The closest price comparison for double the cost is the GTX 1060 (3 GB), so let’s get a look at that.
  • 3.0 TFLOP
  • 1.5 GHz base clock
  • 3 GB VRAM
  • $200 retail
Well… not substantial, I’d say. About a 50% increase in floating point speed, an 11% increase in base clock speed, and a 1GB decrease in VRAM. For [almost] doubling the price, you don’t get much.
Well surely raw specs don’t tell the full story, right? Well, let’s look at some real wold comparisons. Once again, according to GPU Boss, there’s a 138% increase in hashes/second for bitcoin mining, and at 99 fps, an 83% frame rate increase in Battlefield 4. Well, then, raw specs does not tell the whole story!
Here’s another one, the 1060’s big brother… or, well, slightly-more-developed twin.
  • 3.9 TFLOP
  • 1.5 GHz base clock
  • 6 GB VRAM
  • $250 retail
Seems reasonable, another $50 for a decent jump in power and double the memory! But, as we’ve learned, we shouldn’t look at the specs for the full story.
I did do a GPU Boss comparison, but for the BF4 frame rate, I had to look at Tom’s Hardware (sorry miners, GPU boss didn’t cover the mHash/sec spec either). What’s the verdict? Well, pretty good, I’d say. With 97 FPS, a 79% increase over the 1050— wait. 97? That seems too low… I mean, the 3GB version got 99.
Well, let’s see what Tech Power Up has to say...
94.3 fps. 74% increase. Huh.
Alright alright, maybe that was just a dud. We can gloss over that I guess. Ok, one more, but let’s go for the big fish: the GTX 1080.
  • 9.0 TFLOP
  • 1.6 GHz base clock
  • 8 GB VRAM
  • $500 retail
That jump in floating point speed definitely has to be something, and 4 times the VRAM? Sure it’s 5 times the price, but as we saw, raw power doesn’t always tell the full story. GPU Boss returns to give us the run down, how do these cards compare in the real world?
Well… a 222% (over three-fold) increase in mHash speed, and a 218% increase in FPS for Battlefield 4. That’s right, for 5 times the cost, you get 3 times the performance. Truly, the raw specs don’t tell the full story.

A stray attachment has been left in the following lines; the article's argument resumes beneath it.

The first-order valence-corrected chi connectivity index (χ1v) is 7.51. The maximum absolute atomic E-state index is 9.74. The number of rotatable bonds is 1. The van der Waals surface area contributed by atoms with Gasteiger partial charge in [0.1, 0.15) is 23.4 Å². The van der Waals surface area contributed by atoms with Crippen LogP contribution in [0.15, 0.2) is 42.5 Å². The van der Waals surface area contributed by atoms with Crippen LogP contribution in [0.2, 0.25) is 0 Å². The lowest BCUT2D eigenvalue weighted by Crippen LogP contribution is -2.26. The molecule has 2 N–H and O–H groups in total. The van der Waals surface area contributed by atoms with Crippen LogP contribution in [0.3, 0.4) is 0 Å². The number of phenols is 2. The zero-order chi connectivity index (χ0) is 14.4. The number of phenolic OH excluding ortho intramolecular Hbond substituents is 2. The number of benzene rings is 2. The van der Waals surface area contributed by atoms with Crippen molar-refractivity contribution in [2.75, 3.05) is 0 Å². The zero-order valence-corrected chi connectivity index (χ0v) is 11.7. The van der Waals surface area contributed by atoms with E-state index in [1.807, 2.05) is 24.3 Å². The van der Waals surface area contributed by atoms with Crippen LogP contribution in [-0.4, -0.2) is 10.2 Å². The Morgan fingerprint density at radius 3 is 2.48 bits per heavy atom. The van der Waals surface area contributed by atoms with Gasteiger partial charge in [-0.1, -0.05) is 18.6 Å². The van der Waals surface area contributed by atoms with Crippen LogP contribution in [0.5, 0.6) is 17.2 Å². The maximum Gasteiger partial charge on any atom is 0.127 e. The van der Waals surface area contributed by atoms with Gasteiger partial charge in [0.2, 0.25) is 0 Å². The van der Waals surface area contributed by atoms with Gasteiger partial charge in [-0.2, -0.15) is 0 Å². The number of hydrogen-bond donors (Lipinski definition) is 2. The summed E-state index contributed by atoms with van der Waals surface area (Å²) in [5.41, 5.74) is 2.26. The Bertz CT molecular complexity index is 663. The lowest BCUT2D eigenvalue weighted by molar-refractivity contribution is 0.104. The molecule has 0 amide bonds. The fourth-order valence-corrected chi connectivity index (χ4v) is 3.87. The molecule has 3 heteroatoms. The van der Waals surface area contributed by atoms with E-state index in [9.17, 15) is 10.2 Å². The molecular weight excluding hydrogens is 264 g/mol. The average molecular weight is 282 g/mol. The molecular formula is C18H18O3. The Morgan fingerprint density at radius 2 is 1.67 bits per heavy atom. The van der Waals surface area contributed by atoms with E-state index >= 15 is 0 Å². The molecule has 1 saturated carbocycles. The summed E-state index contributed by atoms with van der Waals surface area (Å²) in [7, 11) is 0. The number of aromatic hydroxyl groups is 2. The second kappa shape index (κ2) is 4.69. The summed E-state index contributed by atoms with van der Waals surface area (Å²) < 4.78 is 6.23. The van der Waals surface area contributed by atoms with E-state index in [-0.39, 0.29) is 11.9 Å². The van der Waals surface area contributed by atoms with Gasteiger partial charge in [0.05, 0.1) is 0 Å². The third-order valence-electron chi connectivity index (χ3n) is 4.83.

You increase the cost by 27%, you increase frame rate in our example game by 22%. You increase the cost by 83%, you increase the frame rate by 83%. Sounds good, but if you increase the cost by 129%, and you get a 79% (-50% cost/power increase) increase in frame rate. You increase it by 358%, and you increase the frame rate by 218% (-140% cost/power increase). That’s not paying “more for much more power,” that’s a steep drop-off after the third cheapest option.
In fact, did you know that you have to get to the 1060 (6GB) before you could compare the GTX line to a PS4 Pro? Not to mention that at $250, the price of a 1060 (6GB) you could get an entire PS4 Slim bundle, or that you have to get to the 1070 before you beat the Xbox One X.
On another note, let’s look at a PS4 Slim…
  • 1.84 TFLOP
  • 800 MHz base clock
  • 8 GB VRAM
  • $300 retail
…Versus a PS4 Pro.
  • 4.2 TFLOP
  • 911 MHz base clock
  • 8 GB VRAM
  • $400 retail
128% increase in floating point speed, 13% increase in clock speed, for a 25% difference in cost. Unfortunately there is no Battlefield 4 comparison to make, but in BF1, the frame rate is doubled (30 fps to 60) and the textures are taken to 11. For what that looks like, I’ll leave it up to this bloke. Not to even mention that you can even get the texture buffs in 4K. Just like how you get a decent increase in performance based on price for the lower-cost GPUs, the same applies here.
It’s even worse when you look at the CPU for a gaming PC. The more money you spend, again, the less of a benefit you get per dollar. Hardware Unboxed covers this in a video comparing different levels of Intel CPUs. One thing to note is that the highest i7 option (6700K) in this video was almost always within 10 FPS (though for a few games, 15 FPS) of a certain CPU in that list for just about all of the games.
…That CPU was the lowest i3 (6100) option. The lowest i3 was $117 and the highest i7 was $339, a 189% price difference for what was, on average, a 30% or less difference in frame rate. Even the lowest Pentium option (G4400, $63) was often able to keep up with the i7.
The CPU and GPU are usually the most expensive and power-consuming parts of a build, which is why I focused on them (other than the fact that they’re the two most important parts of a gaming PC, outside of RAM). With both, this “pay more to get much more performance” idea is pretty much the inverse of the truth.

“The console giants are bad for game developers, Steam doesn't treat developers as bad as Microsoft or especially Sony.”

Now one thing you might’ve heard is that the PS3 was incredibly difficult for developers to make games for, which for some, fueled the idea that console hardware is difficult too develop on compared to PC… but this ignores a very basic idea that we’ve already touched on: if the devs don’t want to make the game compatible with a system, they don’t have to. In fact, this is why Left 4 Dead and other Valve games aren’t on PS3, because they didn’t want to work with it’s hardware, calling it “too complex.” This didn’t stop the game from selling well over 10 million units worldwide. If anything, this was a problem for the PS3, not the dev team.
This also ignores that games like LittleBigPlanet, Grand Theft Auto IV, and Metal Gear Solid 4 all came out in the same year as Left 4 Dead (2008) on PS3. Apparently, plenty of other dev teams didn’t have much of a problem with the PS3’s hardware, or at the very least, they got used to it soon enough.